Dads Against the Divorce Industry

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New York Post | 11/11/2003 | DAVID K. LI and BILL SANDERSON

November 11, 2003 -- Pornmeister Larry Flynt said he's bought purported nude photos of Iraq war heroine Jessica Lynch - to keep them from ever being published. Flynt's claim came as Lynch and her family were feted last night at a Glamour magazine reception at the American Museum of Natural History - and on the day before her authorized biography is to be released.

"I was offered photos of Jessica Lynch. I purchased them in order to keep them out of circulation, not to publish them," Flynt, publisher of Hustler magazine, said in a statement read by a publicist.

"Jessica Lynch is being used as a pawn by the media and by the government to create a hero who can sell this war to the American people."

Flynt, no friend of the Bush administration or the Republicans, said the president is using Lynch "to justify the war in Iraq.

"The U.S. government wasn't alone in their actions," his statement said. "They were co-conspirators with the media, who wanted to force-feed us a Joan of Arc."

Flynt's spokeswoman declined to reveal how much he paid for the photos, or where they came from.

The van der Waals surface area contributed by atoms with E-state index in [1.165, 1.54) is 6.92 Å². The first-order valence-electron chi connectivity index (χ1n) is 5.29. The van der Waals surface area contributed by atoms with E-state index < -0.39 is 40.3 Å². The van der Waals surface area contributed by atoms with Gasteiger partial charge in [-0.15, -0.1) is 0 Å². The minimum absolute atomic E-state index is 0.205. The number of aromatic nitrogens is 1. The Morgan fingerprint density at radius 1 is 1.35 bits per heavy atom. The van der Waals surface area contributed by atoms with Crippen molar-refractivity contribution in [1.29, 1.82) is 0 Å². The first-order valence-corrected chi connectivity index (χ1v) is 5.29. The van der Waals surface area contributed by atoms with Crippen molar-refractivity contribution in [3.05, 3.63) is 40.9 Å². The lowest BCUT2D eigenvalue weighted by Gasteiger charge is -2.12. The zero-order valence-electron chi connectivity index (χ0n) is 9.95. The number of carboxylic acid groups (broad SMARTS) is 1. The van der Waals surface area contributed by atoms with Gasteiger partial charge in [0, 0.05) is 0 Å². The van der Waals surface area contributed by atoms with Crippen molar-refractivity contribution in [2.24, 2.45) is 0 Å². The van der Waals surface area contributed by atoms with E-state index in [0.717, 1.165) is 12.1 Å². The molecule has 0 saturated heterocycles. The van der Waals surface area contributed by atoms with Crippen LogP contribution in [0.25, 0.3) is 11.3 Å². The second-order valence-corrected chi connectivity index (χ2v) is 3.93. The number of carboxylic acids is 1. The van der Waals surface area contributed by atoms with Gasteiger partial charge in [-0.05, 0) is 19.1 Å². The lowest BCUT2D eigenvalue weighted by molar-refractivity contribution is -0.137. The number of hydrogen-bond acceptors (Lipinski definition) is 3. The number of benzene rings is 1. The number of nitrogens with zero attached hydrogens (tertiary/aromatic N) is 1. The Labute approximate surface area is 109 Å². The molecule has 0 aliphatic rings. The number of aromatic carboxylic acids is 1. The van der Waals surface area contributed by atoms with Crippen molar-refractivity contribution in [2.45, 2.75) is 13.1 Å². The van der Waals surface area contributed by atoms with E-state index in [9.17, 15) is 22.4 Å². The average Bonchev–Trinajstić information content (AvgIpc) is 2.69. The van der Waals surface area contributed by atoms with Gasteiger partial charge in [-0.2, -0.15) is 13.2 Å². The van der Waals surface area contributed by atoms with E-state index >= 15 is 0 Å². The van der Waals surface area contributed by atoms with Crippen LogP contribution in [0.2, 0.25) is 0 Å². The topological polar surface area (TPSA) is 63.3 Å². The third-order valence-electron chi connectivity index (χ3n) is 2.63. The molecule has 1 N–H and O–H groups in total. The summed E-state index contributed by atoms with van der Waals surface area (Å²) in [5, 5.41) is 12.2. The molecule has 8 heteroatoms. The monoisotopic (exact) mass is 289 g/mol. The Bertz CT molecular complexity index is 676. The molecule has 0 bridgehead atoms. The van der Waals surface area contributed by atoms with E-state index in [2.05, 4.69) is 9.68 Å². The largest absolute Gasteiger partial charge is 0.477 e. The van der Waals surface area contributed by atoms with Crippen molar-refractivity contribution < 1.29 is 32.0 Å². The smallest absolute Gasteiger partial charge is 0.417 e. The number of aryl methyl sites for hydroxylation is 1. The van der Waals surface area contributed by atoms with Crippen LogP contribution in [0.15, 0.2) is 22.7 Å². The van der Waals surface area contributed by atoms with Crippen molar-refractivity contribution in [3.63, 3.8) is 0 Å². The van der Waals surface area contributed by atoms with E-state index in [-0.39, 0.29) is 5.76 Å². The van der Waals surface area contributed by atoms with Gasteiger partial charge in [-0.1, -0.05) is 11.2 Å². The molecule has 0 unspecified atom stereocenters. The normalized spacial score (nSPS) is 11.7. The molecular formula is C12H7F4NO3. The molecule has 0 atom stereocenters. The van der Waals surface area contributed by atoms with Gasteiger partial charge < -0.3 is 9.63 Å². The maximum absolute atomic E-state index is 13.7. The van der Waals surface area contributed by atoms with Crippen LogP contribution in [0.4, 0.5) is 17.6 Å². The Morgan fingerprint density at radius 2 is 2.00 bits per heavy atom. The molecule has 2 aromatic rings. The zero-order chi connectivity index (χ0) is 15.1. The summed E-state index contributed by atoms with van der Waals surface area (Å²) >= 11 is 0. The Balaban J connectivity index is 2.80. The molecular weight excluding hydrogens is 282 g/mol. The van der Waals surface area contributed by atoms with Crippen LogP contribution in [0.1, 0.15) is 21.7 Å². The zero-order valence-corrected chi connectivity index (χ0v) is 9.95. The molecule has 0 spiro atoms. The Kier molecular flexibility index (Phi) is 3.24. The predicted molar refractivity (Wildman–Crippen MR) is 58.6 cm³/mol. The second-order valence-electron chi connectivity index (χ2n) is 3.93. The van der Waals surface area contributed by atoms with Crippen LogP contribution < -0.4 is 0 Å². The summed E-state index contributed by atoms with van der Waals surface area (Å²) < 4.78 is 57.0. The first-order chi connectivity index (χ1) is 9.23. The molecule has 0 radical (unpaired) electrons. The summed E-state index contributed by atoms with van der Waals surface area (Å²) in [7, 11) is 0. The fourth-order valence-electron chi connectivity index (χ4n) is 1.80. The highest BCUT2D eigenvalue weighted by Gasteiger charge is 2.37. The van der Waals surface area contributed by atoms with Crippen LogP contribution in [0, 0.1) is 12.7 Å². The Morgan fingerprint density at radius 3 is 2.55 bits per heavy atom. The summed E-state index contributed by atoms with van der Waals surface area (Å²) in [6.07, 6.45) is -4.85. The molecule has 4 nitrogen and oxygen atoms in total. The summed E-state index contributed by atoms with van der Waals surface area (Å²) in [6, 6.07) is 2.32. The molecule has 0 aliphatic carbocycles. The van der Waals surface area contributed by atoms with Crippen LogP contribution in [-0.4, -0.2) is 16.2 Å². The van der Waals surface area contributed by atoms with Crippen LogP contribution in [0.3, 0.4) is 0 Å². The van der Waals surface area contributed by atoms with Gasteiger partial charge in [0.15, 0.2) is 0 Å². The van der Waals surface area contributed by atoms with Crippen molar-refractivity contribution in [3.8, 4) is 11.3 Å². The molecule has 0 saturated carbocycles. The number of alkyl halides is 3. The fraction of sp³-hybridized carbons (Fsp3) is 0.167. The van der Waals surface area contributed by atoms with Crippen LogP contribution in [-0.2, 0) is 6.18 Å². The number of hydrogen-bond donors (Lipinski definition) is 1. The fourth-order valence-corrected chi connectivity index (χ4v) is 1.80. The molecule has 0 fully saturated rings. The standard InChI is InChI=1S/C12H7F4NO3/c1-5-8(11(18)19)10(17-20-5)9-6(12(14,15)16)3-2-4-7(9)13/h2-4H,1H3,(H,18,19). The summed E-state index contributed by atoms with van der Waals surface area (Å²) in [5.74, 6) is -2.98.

Rumors of nude photos of Lynch, 20, have been swirling for several months.

In September, two Army ex-comrades allegedly tried to sell topless pictures of Lynch to Globe, a supermarket tabloid, for $200,000.

Globe turned down the offer, and some reports questioned whether the pictures were in fact real.

A half-million copies of Lynch's authorized biography, "I Am A Soldier Too: The Jessica Lynch Story," go on sale today.

The book, by former New York Times reporter Rick Bragg, discloses medical evidence that Lynch may have been sodomized after she was captured by Iraqi soldiers last March.

But Iraqi doctors say they didn't see any such evidence - and that they kept Jessica safe while she was in their care.

In an ABC News interview to air tonight, Lynch said the military was "wrong" to videotape her rescue April 1 from a hospital in the Iraqi town of Nasariyah, and that she's bothered by the military's portrayal of her ordeal.

"They used me as a way to symbolize all this stuff," Lynch said.

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